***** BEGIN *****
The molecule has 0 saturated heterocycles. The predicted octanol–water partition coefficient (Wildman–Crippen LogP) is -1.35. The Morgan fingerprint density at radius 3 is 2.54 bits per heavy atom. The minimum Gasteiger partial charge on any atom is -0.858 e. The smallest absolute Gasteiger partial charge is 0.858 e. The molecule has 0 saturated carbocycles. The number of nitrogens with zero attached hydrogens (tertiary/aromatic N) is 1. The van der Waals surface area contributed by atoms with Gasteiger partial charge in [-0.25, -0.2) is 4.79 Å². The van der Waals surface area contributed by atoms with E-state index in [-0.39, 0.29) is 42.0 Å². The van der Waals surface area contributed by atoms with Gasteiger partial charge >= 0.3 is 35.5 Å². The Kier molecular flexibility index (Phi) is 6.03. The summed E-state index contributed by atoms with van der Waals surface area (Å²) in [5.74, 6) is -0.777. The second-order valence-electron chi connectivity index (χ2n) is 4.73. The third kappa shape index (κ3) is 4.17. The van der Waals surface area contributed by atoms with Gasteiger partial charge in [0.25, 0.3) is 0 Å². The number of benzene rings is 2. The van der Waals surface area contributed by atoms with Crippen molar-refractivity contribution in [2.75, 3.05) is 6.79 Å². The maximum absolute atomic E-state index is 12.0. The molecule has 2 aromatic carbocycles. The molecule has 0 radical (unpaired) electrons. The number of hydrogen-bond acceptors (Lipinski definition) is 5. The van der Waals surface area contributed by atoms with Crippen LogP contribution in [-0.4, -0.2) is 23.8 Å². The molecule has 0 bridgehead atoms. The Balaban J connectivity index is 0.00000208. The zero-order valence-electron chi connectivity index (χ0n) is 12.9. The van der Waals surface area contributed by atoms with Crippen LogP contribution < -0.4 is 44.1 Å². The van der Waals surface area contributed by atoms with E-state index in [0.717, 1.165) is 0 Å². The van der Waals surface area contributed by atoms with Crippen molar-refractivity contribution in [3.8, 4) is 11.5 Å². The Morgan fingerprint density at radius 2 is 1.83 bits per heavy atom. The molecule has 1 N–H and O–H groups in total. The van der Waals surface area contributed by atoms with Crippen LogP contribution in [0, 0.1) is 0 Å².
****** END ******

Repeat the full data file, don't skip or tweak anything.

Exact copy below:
The molecule has 0 saturated heterocycles. The predicted octanol–water partition coefficient (Wildman–Crippen LogP) is -1.35. The Morgan fingerprint density at radius 3 is 2.54 bits per heavy atom. The minimum Gasteiger partial charge on any atom is -0.858 e. The smallest absolute Gasteiger partial charge is 0.858 e. The molecule has 0 saturated carbocycles. The number of nitrogens with zero attached hydrogens (tertiary/aromatic N) is 1. The van der Waals surface area contributed by atoms with Gasteiger partial charge in [-0.25, -0.2) is 4.79 Å². The van der Waals surface area contributed by atoms with E-state index in [-0.39, 0.29) is 42.0 Å². The van der Waals surface area contributed by atoms with Gasteiger partial charge >= 0.3 is 35.5 Å². The Kier molecular flexibility index (Phi) is 6.03. The summed E-state index contributed by atoms with van der Waals surface area (Å²) in [5.74, 6) is -0.777. The second-order valence-electron chi connectivity index (χ2n) is 4.73. The third kappa shape index (κ3) is 4.17. The van der Waals surface area contributed by atoms with Gasteiger partial charge in [0.25, 0.3) is 0 Å². The number of benzene rings is 2. The van der Waals surface area contributed by atoms with Crippen molar-refractivity contribution in [2.75, 3.05) is 6.79 Å². The maximum absolute atomic E-state index is 12.0. The molecule has 2 aromatic carbocycles. The molecule has 0 radical (unpaired) electrons. The number of hydrogen-bond acceptors (Lipinski definition) is 5. The van der Waals surface area contributed by atoms with Crippen LogP contribution in [-0.4, -0.2) is 23.8 Å². The molecule has 0 bridgehead atoms. The Balaban J connectivity index is 0.00000208. The zero-order valence-electron chi connectivity index (χ0n) is 12.9. The van der Waals surface area contributed by atoms with Crippen LogP contribution < -0.4 is 44.1 Å². The van der Waals surface area contributed by atoms with E-state index in [0.717, 1.165) is 0 Å². The van der Waals surface area contributed by atoms with Crippen molar-refractivity contribution in [3.8, 4) is 11.5 Å². The Morgan fingerprint density at radius 2 is 1.83 bits per heavy atom. The molecule has 1 N–H and O–H groups in total. The van der Waals surface area contributed by atoms with Crippen LogP contribution in [0, 0.1) is 0 Å².